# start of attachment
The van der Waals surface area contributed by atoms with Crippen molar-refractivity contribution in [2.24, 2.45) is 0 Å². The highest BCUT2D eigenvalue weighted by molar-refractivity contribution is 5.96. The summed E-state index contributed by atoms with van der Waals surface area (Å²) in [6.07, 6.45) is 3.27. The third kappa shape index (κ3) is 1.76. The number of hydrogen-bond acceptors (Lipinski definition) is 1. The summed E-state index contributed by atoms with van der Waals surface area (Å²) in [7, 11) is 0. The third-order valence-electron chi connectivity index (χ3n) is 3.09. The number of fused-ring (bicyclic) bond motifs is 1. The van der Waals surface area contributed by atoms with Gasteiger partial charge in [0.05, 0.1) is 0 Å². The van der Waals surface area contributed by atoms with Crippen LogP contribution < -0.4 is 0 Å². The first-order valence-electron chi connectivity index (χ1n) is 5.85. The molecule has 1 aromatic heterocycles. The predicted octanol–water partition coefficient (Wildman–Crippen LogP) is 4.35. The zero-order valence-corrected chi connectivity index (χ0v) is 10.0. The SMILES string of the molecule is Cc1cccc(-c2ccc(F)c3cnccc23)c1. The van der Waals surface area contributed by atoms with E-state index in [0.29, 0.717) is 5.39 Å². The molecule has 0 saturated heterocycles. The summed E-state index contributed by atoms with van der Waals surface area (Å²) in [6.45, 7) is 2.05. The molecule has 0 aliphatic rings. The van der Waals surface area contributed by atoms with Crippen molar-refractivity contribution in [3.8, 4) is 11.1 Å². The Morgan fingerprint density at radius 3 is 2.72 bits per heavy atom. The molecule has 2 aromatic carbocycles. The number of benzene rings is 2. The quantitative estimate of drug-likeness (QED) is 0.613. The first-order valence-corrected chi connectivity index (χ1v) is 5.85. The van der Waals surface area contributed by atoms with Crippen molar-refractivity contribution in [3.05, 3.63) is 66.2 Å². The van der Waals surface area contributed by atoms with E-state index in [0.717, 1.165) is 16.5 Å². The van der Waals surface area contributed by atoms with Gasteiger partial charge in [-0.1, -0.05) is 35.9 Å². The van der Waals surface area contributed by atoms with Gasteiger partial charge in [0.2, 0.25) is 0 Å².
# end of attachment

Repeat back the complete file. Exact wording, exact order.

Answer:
The van der Waals surface area contributed by atoms with Crippen molar-refractivity contribution in [2.24, 2.45) is 0 Å². The highest BCUT2D eigenvalue weighted by molar-refractivity contribution is 5.96. The summed E-state index contributed by atoms with van der Waals surface area (Å²) in [6.07, 6.45) is 3.27. The third kappa shape index (κ3) is 1.76. The number of hydrogen-bond acceptors (Lipinski definition) is 1. The summed E-state index contributed by atoms with van der Waals surface area (Å²) in [7, 11) is 0. The third-order valence-electron chi connectivity index (χ3n) is 3.09. The number of fused-ring (bicyclic) bond motifs is 1. The van der Waals surface area contributed by atoms with Gasteiger partial charge in [0.05, 0.1) is 0 Å². The van der Waals surface area contributed by atoms with Crippen LogP contribution < -0.4 is 0 Å². The first-order valence-electron chi connectivity index (χ1n) is 5.85. The molecule has 1 aromatic heterocycles. The predicted octanol–water partition coefficient (Wildman–Crippen LogP) is 4.35. The zero-order valence-corrected chi connectivity index (χ0v) is 10.0. The SMILES string of the molecule is Cc1cccc(-c2ccc(F)c3cnccc23)c1. The van der Waals surface area contributed by atoms with E-state index in [0.29, 0.717) is 5.39 Å². The molecule has 0 saturated heterocycles. The summed E-state index contributed by atoms with van der Waals surface area (Å²) in [6.45, 7) is 2.05. The molecule has 0 aliphatic rings. The van der Waals surface area contributed by atoms with Crippen molar-refractivity contribution in [3.8, 4) is 11.1 Å². The Morgan fingerprint density at radius 3 is 2.72 bits per heavy atom. The molecule has 2 aromatic carbocycles. The number of benzene rings is 2. The quantitative estimate of drug-likeness (QED) is 0.613. The first-order valence-corrected chi connectivity index (χ1v) is 5.85. The van der Waals surface area contributed by atoms with Crippen molar-refractivity contribution in [3.05, 3.63) is 66.2 Å². The van der Waals surface area contributed by atoms with E-state index in [0.717, 1.165) is 16.5 Å². The van der Waals surface area contributed by atoms with Gasteiger partial charge in [-0.1, -0.05) is 35.9 Å². The van der Waals surface area contributed by atoms with Gasteiger partial charge in [0.2, 0.25) is 0 Å².